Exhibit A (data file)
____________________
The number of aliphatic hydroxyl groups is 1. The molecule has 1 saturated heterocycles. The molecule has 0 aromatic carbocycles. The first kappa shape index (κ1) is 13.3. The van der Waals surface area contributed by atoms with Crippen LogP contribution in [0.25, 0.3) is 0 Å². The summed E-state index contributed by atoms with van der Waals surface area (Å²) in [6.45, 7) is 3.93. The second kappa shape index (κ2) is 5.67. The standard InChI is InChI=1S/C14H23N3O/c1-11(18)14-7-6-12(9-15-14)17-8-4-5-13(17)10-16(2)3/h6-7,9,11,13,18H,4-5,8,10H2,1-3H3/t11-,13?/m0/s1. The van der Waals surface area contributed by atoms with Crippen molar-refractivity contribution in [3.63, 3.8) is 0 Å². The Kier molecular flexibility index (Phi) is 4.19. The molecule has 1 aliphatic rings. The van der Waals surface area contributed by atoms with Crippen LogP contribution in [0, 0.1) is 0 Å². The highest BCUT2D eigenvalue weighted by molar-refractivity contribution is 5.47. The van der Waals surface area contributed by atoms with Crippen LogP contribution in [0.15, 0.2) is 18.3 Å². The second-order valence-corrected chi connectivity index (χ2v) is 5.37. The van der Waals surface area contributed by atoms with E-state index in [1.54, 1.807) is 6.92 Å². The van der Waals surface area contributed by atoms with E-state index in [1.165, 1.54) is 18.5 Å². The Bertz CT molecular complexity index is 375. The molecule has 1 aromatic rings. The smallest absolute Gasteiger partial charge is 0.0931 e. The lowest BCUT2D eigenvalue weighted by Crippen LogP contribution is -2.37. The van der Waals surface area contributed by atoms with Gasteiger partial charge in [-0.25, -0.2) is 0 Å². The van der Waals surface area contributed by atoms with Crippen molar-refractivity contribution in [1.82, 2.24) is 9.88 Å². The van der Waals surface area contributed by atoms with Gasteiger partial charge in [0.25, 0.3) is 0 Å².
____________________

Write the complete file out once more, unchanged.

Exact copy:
The number of aliphatic hydroxyl groups is 1. The molecule has 1 saturated heterocycles. The molecule has 0 aromatic carbocycles. The first kappa shape index (κ1) is 13.3. The van der Waals surface area contributed by atoms with Crippen LogP contribution in [0.25, 0.3) is 0 Å². The summed E-state index contributed by atoms with van der Waals surface area (Å²) in [6.45, 7) is 3.93. The second kappa shape index (κ2) is 5.67. The standard InChI is InChI=1S/C14H23N3O/c1-11(18)14-7-6-12(9-15-14)17-8-4-5-13(17)10-16(2)3/h6-7,9,11,13,18H,4-5,8,10H2,1-3H3/t11-,13?/m0/s1. The van der Waals surface area contributed by atoms with Crippen molar-refractivity contribution in [3.63, 3.8) is 0 Å². The Kier molecular flexibility index (Phi) is 4.19. The molecule has 1 aliphatic rings. The van der Waals surface area contributed by atoms with Crippen LogP contribution in [0, 0.1) is 0 Å². The highest BCUT2D eigenvalue weighted by molar-refractivity contribution is 5.47. The van der Waals surface area contributed by atoms with Crippen LogP contribution in [0.15, 0.2) is 18.3 Å². The second-order valence-corrected chi connectivity index (χ2v) is 5.37. The van der Waals surface area contributed by atoms with E-state index in [1.54, 1.807) is 6.92 Å². The van der Waals surface area contributed by atoms with E-state index in [1.165, 1.54) is 18.5 Å². The Bertz CT molecular complexity index is 375. The molecule has 1 aromatic rings. The smallest absolute Gasteiger partial charge is 0.0931 e. The lowest BCUT2D eigenvalue weighted by Crippen LogP contribution is -2.37. The van der Waals surface area contributed by atoms with Gasteiger partial charge in [-0.25, -0.2) is 0 Å². The van der Waals surface area contributed by atoms with Crippen molar-refractivity contribution in [1.82, 2.24) is 9.88 Å². The van der Waals surface area contributed by atoms with Gasteiger partial charge in [0.25, 0.3) is 0 Å².